In handing down the sentence, Ontario Court Justice Robert Bigelow called the deaths "horribly tragic consequences" that resulted from "serious breaches" of health and safety legislation by Metron Construction.
This is the first time in Ontario the Criminal Code has been used to hold a company responsible for a worker's death.
On Christmas Eve 2009, scaffolding from a high-rise building in Toronto snapped causing four workers — Alesandrs Bondarevs, Aleksey Blumberg, Vladamir Korostin and Fayzullo Fazilov — to fall 13 floors to their deaths.
The men ranged from 25 to 40 years old and were from Lativa, Uzbekistan and Ukraine. They had been there to do repairs on the building's concrete balconies.
A fifth worker, Dilshod Marupov, survived the incident but sustained serious injuries. A sixth worker, the only one properly wearing a full-body safety harness, was pulled to safety.
As part of the sentence, Bigelow also ordered the company to pay a $30,000 victim surcharge fine, which goes into a special fund to assist those affected by crime in the province.
"Health and safety legislation exists to protect workers from serious injury or death in the workplace and the overriding principle to be considered by the court is that of deterrence, and any fine imposed must be substantial enough to warn others that the offence will not be tolerated," said the judge.
Bigelow also sentenced the owner of the company, Joel Swartz, to pay $90,000 plus a $22,500 victim surcharge fine for four convictions under the province's Occupational Health and Safety Act.
He noted that the fine amounts reflected the ability of the company and Swartz, a father of four, to pay. Metron Construction's yearly earnings have allegedly dropped by 50 per cent since the accident.
Neither Swartz nor any of the victims' families were present at the proceedings Friday.
Outside court, Sid Ryan, head of the Ontario Federation of Labour, called the sentence a "disgrace" considering the Crown had originally asked for a $1 million fine.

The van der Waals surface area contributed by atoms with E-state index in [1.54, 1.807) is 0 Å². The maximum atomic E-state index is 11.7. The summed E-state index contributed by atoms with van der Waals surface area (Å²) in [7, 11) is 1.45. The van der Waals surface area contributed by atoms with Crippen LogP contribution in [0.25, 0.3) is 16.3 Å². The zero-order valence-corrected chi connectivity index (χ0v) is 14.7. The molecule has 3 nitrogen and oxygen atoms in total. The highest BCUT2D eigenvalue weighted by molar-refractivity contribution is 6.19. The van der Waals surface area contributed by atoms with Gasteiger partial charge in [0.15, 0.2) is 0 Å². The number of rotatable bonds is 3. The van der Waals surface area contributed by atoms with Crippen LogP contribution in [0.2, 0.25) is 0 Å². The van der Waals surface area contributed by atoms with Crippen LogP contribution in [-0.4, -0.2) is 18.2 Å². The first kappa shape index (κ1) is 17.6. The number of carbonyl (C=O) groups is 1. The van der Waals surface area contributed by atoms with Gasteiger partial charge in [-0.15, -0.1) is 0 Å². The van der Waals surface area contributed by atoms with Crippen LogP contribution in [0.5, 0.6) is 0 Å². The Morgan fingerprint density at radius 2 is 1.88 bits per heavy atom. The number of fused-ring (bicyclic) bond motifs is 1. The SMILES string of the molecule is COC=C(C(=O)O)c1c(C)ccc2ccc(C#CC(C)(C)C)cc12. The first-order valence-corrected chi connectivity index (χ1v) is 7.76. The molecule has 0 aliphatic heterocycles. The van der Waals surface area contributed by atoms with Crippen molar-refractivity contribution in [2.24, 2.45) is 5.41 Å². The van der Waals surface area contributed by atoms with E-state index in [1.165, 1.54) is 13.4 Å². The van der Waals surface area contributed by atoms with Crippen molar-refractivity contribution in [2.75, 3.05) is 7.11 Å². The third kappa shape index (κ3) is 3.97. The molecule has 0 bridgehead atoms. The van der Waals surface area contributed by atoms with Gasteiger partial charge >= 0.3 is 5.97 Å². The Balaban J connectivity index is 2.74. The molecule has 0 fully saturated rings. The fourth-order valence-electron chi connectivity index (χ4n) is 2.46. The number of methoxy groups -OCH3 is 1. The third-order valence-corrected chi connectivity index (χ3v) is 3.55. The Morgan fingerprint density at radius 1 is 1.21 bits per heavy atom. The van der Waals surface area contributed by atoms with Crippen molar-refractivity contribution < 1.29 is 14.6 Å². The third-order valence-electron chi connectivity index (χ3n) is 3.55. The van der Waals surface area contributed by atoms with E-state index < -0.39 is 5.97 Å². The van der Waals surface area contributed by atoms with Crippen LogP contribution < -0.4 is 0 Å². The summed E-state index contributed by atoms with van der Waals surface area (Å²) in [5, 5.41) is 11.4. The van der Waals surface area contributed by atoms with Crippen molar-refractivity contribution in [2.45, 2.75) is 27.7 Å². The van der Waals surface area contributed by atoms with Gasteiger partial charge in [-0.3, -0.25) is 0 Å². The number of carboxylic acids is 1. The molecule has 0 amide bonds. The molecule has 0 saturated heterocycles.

The OFL and the United Food and Commercial Workers Union Canada, the country's largest private sector union, had both called for jail time, not just financial penalties in this case.
"I believe employers in this province, in some cases, have been getting away with murder in the sense of killing workers every single day," said Ryan.
"The only way we can stop the carnage in the workplace is actual jail time."
The only message companies received today was that they will just have to "build the cost" of these accidents into their business plans, Ryan added.
Dilshod Marupov, the lone survivor from the accident, refused to comment when reached by telephone Friday. He did not attend the court hearing.
His lawyer, William Friedman, said his client will likely never work again given his extensive injuries, including a broken back and a host of psychological issues.
In 2010, Marupov launched a $16.3 million lawsuit against the province; Metron; Swing 'N Scaff, an Ottawa company that had supplied the scaffold, and the owners and management company of the Toronto high-rise.
Following the accident, a Ministry of Labour investigation found that safety measures like a fall-protection system were not in place when the workers went up on the 12-metre scaffolding floor of the high-rise building.
The workers' floor had also been overloaded and defective.
The company later admitted to not keeping proper training records or ensuring that the scaffold was properly maintained.
Between 80 and 90 workers a year die in Ontario on average in workplace mishaps, according to provincial statistics.